Choose Wisely: How Well Do You Understand Fire Alarm System Design

A good fire alarm system design becomes a function of how well you understand fire-protection principles as well as the requirements of NFPA 72, National Fire Alarm and Signaling Code, and NFPA 70, National Electrical Code (NEC). However, I have met too many fire alarm contractors who assume that, if they know the manufacturer’s installation requirements and have some familiarity with NFPA 72, that’s enough to design a fire alarm system. These contactors then tell the owner that the system “has been designed to code,” whatever that means.

As I have stated before, NFPA 72 is not a design manual. Surely a manufacturer’s installation manual does not qualify either. Why, then, do contractors and designers feel those two books are all they need to provide a complete fire alarm system design?

For example, do you know the differences between the various smoke-detection technologies and how to best apply them in a design? Generally speaking, contractors probably use photoelectric, spot-type smoke detectors. For most applications that need early warning, this type will perform appropriately. However, if some of the spaces a contractor intends to protect have high ceilings, a spot-type smoke detector of any technology will not provide early warning.

Contractors must understand how a fire grows. Smoke cools as it moves away from fire and the thermals necessary to lift the smoke to a ceiling-mounted detector diminishes. This reduces the chance that a smoke detector will provide early warning of a small fire. Since early warning is a goal of smoke detection, this lapse in understanding defeats its purpose.

In high-ceiling spaces, it is difficult to satisfy the early-warning goal. Generally, the fire must become larger before enough thermal lift can move the smoke to the detector. 

Furthermore, because of its relative inaccessibility, a spot-type smoke detector installed on a very high ceiling is less likely to receive needed service. As a result, such detectors are prone to locking into alarm, and resetting the fire alarm system control panel becomes impossible. At that point, someone will get on a lift to clean the detector or replace it. Unfortunately, the detector is usually replaced with another spot-type detector.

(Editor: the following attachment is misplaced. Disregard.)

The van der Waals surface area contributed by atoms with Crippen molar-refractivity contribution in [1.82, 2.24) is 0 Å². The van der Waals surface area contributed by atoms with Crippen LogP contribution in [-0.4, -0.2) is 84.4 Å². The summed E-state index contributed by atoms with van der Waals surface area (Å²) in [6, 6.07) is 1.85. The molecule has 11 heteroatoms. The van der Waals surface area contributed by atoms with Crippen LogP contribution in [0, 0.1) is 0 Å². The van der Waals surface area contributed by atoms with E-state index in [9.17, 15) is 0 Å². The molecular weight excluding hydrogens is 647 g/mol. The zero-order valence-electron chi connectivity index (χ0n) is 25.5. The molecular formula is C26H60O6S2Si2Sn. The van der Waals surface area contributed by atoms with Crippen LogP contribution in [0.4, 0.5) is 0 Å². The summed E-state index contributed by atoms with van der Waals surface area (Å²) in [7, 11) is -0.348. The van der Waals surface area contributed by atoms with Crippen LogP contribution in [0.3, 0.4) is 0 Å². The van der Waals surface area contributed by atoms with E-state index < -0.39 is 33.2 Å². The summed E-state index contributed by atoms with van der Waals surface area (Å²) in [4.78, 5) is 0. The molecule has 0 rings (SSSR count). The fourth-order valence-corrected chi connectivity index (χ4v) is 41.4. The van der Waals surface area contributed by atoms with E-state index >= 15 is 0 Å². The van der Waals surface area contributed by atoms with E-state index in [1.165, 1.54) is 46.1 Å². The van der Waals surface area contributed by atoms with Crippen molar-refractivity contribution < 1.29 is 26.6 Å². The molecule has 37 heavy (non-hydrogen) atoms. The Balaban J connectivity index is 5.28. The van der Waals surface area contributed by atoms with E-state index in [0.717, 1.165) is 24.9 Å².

The alternative

Contractors should consider other types of smoke detection for high-ceiling spaces. For example, linear projected beam-type smoke detectors may perform much better than spot-type detectors. Actual ceiling heights and room configuration will determine if this type of detector better suits fire-protection goals and design needs. In the case where it makes sense to use linear projected beam-type detectors, contractors should also understand that the fire size at detection will still have to be larger. Contractors should consider this fact when “selling” this feature.

What about the environment where the smoke detectors are to be placed? Annex A of NFPA 72 2016 covers causes of smoke detector false alarms. Table A., Common Sources of Aerosols and Particulate Matter Moisture, provides guidance on the different ambient conditions that adversely affect smoke detector operation. These conditions include moisture, combustion products and fumes, atmospheric contaminants, and engine exhaust; it also occurs when a heating element experiences abnormal conditions.

Table A. covers sources of electrical and mechanical influences on smoke detectors, such as electrical noise, transients and airflow.

Smoke detection usually becomes an integral part of any fire alarm system design, and the design goals always include the requirement for the system to remain stable—that is, false-alarm-free. Therefore, it is imperative to stay aware of the above information while developing and documenting designs.

A lack of audibility in nonvoice systems and intelligibility in in-building fire emergency voice/alarm communications systems (EVACS) presents even more design issues that regularly rear their ugly heads during acceptance testing. Authorities having jurisdiction are aware of the necessity for audibility and intelligibility when they witness fire alarm systems acceptance tests.